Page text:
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PFF Ranks the Colts Jonathan Taylor as Having the Best Situation Among All Rookie Running Backs

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Michigan v Wisconsin Photo by Stacy Revere/Getty Images

According to Pro Football Focus’ Michael Renner, Indianapolis Colts running back Jonathan Taylor has landed in the best situation among this year’s rookie rushers:


When the Colts moved up to select Taylor at pick No. 41, it was a rare occasion for two reasons. He became the first Colts running back drafted before the fourth round in Chris Ballard’s tenure as general manager. That and the fact that Ballard traded up to do so for only the third time in his career tells me all I need to know about how many carries Taylor will command in 2020. He also goes to a Colts offensive line that finished last season ranked third in PFF’s offensive line rankings and is the only one of the top five to return all five starters. It’s hard to be in a much better situation than that.

The junior running back rushed for 2,003 rushing yards on 320 carries (6.3 ypc. avg.) and 21 rushing touchdowns during 14 starts. Taylor also caught 26 receptions for 252 receiving yards (9.7 ypr. avg.) and 5 touchdown receptions.

It was a consecutive season of rushing for over 2,000 yards for Taylor with the Badgers.

He finishes his highly decorated 3-year collegiate career having been a 2x Unanimous First-Team All-American, 3x Consensus First-Team All-Big Ten, 2x Big Ten Running Back of the Year, 2x Doak Walker Award recipient, AP Big Ten Newcomer of the Year, and Big Ten Freshman of the Year.

Taylor actually ranks 6th on the NCAA’s Division I career rushing yards leaders list with 6,174 career rushing yards, but unlike the talented rushers ahead of him, he only played three seasons in college—not four. There’s a good chance he could’ve topped the NCAA’s rushing yards king and former Badger, Ron Dayne, with a final season at Madison, Wisconsin.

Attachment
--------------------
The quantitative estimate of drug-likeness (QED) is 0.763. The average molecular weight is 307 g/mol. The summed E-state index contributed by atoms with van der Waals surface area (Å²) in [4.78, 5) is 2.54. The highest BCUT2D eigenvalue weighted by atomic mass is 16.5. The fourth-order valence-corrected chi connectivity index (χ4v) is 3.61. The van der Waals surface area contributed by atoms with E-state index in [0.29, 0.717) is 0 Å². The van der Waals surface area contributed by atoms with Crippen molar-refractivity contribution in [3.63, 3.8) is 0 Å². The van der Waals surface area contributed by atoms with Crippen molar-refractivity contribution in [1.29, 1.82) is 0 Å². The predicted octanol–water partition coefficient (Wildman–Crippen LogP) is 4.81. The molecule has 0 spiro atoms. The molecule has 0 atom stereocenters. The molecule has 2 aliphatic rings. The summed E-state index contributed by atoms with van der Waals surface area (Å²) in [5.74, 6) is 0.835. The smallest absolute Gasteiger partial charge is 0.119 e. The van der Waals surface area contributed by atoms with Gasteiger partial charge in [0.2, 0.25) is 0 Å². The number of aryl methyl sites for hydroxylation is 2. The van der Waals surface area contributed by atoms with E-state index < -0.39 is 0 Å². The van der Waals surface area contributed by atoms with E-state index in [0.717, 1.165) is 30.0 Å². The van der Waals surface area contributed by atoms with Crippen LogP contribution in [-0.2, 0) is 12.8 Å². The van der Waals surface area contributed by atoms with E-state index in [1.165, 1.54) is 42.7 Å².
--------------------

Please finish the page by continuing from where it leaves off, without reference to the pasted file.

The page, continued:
At 5’10”, 226 pounds, Taylor ran a 4.39 forty time at this year’s NFL Combine—which was the fastest among rookie running backs who tested. He has drawn athletic comparisons to both New York Giants All-Pro Saquon Barkley, as well as Dallas Cowboys All-Pro Ezekiel Elliott—with his dynamic combination of speed and power.

Taylor has great patience, vision, and feet and should be a natural fit in the Colts’ zone blocking scheme, running behind one of the best units in all of football. He was highly productive at Wisconsin and has true game-changing, home-run hitting ability if given any daylight on the field.

The young running back needs to fine tune some ball security issues (18 career fumbles at Wisconsin), but that issue has been overblown. The other remaining critique of his game: his lack of pass catching/blocking prowess seems to be an area that he’s really growing into—and has flashed potential. He should improve in both working with esteemed Colts running backs coach Tom Rathman.

The biggest issue with Taylor is simply his heavy workload with the Badgers, as he had 926 carries over three seasons. Still, Taylor said he not only never missed a game, but even a practice because of injury at Wisconsin—as he apparently takes great care of his body.

To date, he’s had great durability and by initially splitting carries with last year’s Colts 1,000 yard rusher Marlon Mack—at least in 2020, Indianapolis can help mitigate some of that heavy mileage that Taylor endured with the Badgers and keep him fresher as a rookie.

Obviously, Indianapolis was one of the truly ideal situations that Taylor or any other top rookie running back could’ve landed in for that matter.

One can just envision 2x First-Team All-Pro left guard Quenton Nelson pulling to his right and pancaking a second level defender, while Taylor shoots out of the freshly created hole like a runaway freight train headed to the house: